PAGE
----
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Normandin Beaudry

Investing in emerging markets


There, in black and white

NB Bulletin Vol. 13. N. 7, July 2010

With low interest rates, disappointing stock market performances and only modest expected economic growth in developed countries, many institutional investors are looking for new sources of return.

When it comes to investing the variable income portion of an investment fund for exposure to growth factors, emerging market equities are definitely an asset class to consider. In fact, with the strong rebound of their stock market and their economic growth returning to the level it was prior to the financial crisis, emerging markets deserve to be analyzed and followed closely.

Emerging markets: how do we distinguish them?

 An emerging market is a nation with a strong potential for sustainable economic growth, a relatively young and growing population, an expanding stock market and a rapidly liberalizing economy. Excellent examples are the BRIC countries, a term used in economic and financial literature that refers to the economies of Brazil, Russia, India and China.

A major contribution to the global economy

According to a CFA Institute analysis, the combined economies of the BRIC countries could eclipse the combined economies of the G6 (United States, Japan, Great Britain, Germany, France and Italy) by 2040. At the moment, the combined economies of the BRIC countries make up approximately 16% of the global gross domestic product (GDP); by 2040 they could represent close to half of the global GDP.

Here are some of the factors that should enable emerging markets to generate superior economic growth when compared to developed countries:

  • Favourable demographics, with a rapidly rising purchasing power of the main consumer cohort
  • Growth in infrastructure needs
  • Financial institutions with sound balance sheets
  • Governments recording surpluses

As a result of these factors, stock markets in emerging countries rebounded before those in developed countries during the last financial crisis and have generated higher returns over the last decade.

Investing in emerging markets

 There are three main investment vehicles that can be used to get exposure to emerging market equities:

  • A specialized emerging market equity mandate
  • A global equity mandate in which a portion of the assets are invested in emerging market equities
  • Direct investment in companies listed on the stock markets of developed countries that generate income in emerging markets

Certain institutional investors, depending on the size of their assets, prefer to grant global equity mandates which include emerging market equities rather than have two separate investment mandates. Selecting an investment vehicle also raises the question of an appropriate benchmark. Some institutional managers use the MSCI ACWI (All Country World Index), which includes all developed and emerging countries, because it is more representative of an equity mandate that includes investments in emerging markets.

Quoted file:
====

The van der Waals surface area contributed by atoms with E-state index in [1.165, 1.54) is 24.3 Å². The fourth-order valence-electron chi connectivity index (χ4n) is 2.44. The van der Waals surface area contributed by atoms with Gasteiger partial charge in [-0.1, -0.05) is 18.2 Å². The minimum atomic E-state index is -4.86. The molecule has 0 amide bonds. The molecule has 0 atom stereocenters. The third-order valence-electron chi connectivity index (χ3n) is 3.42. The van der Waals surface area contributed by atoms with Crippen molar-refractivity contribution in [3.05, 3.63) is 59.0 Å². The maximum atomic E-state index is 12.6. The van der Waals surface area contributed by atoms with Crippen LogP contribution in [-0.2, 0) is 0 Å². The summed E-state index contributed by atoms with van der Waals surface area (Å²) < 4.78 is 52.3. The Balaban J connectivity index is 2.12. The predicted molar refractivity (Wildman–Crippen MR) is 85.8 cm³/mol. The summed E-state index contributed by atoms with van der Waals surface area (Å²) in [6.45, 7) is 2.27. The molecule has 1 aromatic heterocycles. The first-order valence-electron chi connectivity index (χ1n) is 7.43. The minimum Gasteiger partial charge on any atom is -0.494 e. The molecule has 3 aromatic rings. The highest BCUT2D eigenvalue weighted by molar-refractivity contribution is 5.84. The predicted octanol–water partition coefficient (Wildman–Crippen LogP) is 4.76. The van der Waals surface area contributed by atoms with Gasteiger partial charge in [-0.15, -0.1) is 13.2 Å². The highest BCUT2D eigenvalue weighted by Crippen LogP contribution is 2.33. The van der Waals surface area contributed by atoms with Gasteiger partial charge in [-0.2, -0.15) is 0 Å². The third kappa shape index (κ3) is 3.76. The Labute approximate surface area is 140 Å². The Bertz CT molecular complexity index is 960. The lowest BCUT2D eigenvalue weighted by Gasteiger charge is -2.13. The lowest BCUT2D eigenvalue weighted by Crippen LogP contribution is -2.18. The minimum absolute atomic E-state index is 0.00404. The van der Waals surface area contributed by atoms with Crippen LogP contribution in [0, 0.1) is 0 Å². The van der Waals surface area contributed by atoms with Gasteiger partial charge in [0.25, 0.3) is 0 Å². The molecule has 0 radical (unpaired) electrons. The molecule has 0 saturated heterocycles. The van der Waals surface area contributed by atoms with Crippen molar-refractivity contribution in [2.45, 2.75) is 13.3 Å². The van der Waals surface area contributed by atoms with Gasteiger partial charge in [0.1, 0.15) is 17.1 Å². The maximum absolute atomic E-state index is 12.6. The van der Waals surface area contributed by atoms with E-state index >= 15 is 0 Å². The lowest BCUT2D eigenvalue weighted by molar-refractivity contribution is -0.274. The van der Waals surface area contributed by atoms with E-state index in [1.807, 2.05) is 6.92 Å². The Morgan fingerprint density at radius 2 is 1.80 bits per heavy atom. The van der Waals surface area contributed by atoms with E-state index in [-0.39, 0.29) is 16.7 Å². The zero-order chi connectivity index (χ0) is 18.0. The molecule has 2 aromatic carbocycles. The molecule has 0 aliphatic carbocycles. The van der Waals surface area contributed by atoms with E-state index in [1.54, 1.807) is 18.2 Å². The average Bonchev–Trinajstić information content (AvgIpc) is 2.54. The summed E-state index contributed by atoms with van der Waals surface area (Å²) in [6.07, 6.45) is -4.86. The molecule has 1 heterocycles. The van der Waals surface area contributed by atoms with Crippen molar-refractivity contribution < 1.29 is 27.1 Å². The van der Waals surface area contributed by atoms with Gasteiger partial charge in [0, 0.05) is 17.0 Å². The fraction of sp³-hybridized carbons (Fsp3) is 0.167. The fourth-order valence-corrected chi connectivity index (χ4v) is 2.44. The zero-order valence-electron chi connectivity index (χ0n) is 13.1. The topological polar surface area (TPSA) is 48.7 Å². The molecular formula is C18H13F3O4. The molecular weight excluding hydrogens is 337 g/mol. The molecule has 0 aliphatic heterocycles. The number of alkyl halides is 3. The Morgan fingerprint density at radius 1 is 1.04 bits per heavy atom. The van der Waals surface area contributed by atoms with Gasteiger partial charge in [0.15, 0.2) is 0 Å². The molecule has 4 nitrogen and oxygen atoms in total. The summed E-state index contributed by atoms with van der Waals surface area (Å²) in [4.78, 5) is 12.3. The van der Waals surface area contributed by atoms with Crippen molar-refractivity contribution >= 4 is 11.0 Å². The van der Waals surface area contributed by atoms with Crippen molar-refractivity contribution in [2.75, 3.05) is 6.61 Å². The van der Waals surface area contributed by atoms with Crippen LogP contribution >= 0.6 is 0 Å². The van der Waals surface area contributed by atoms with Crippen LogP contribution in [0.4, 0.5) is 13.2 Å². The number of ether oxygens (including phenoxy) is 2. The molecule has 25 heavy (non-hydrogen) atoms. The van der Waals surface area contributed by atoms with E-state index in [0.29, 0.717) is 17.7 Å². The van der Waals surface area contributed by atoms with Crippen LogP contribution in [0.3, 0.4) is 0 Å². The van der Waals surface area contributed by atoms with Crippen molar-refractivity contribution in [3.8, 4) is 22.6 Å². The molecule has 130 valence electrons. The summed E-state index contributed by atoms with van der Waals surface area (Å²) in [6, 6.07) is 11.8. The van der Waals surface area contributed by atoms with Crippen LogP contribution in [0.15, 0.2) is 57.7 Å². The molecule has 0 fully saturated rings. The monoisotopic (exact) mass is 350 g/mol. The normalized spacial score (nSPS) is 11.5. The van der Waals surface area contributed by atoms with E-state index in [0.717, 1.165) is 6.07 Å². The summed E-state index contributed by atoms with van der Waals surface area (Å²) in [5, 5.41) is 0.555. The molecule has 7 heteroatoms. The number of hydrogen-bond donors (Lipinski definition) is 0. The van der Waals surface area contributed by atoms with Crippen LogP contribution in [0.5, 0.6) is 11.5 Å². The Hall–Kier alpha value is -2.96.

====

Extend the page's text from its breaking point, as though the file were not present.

Risks and manager selection

Certain risks apply more specifically to emerging market equities, such as political risk, corporate governance risk, contagion risk (risk that an event will impact all countries even though it actually affects only one country) and currency risk. In terms of currency exposure, emerging market equity portfolios must be diversified to minimize the impact of crises associated with a particular country or currency. It is also important to realize that the financial statements of companies listed on emerging market exchanges are generally less transparent.

Despite the strong investments in emerging market equities and increased coverage of this asset class by analysts, there are still very few passively managed products, mainly because of the high transaction costs. Active management should be favoured, considering the many sources of value added, such as the selection of countries, sectors, currencies as well as securities.

Given the risks associated with emerging market equities, the selection of a manager with in-depth expertise in this area and excellent knowledge of local markets is crucial. It should also be noted that due to significant investments in this asset class, many institutional products are closed to new investors.

To invest or not to invest?

 Emerging markets offer attractive growth potential and account for more than 10% of the world stock market capitalization compared to about 4% for Canada. Institutional investors must therefore position themselves with respect to this asset class. With equity diversification in mind, an institutional investor should consider investing a proportion of its assets in emerging market equities in the framework of an overall risk tolerance analysis.


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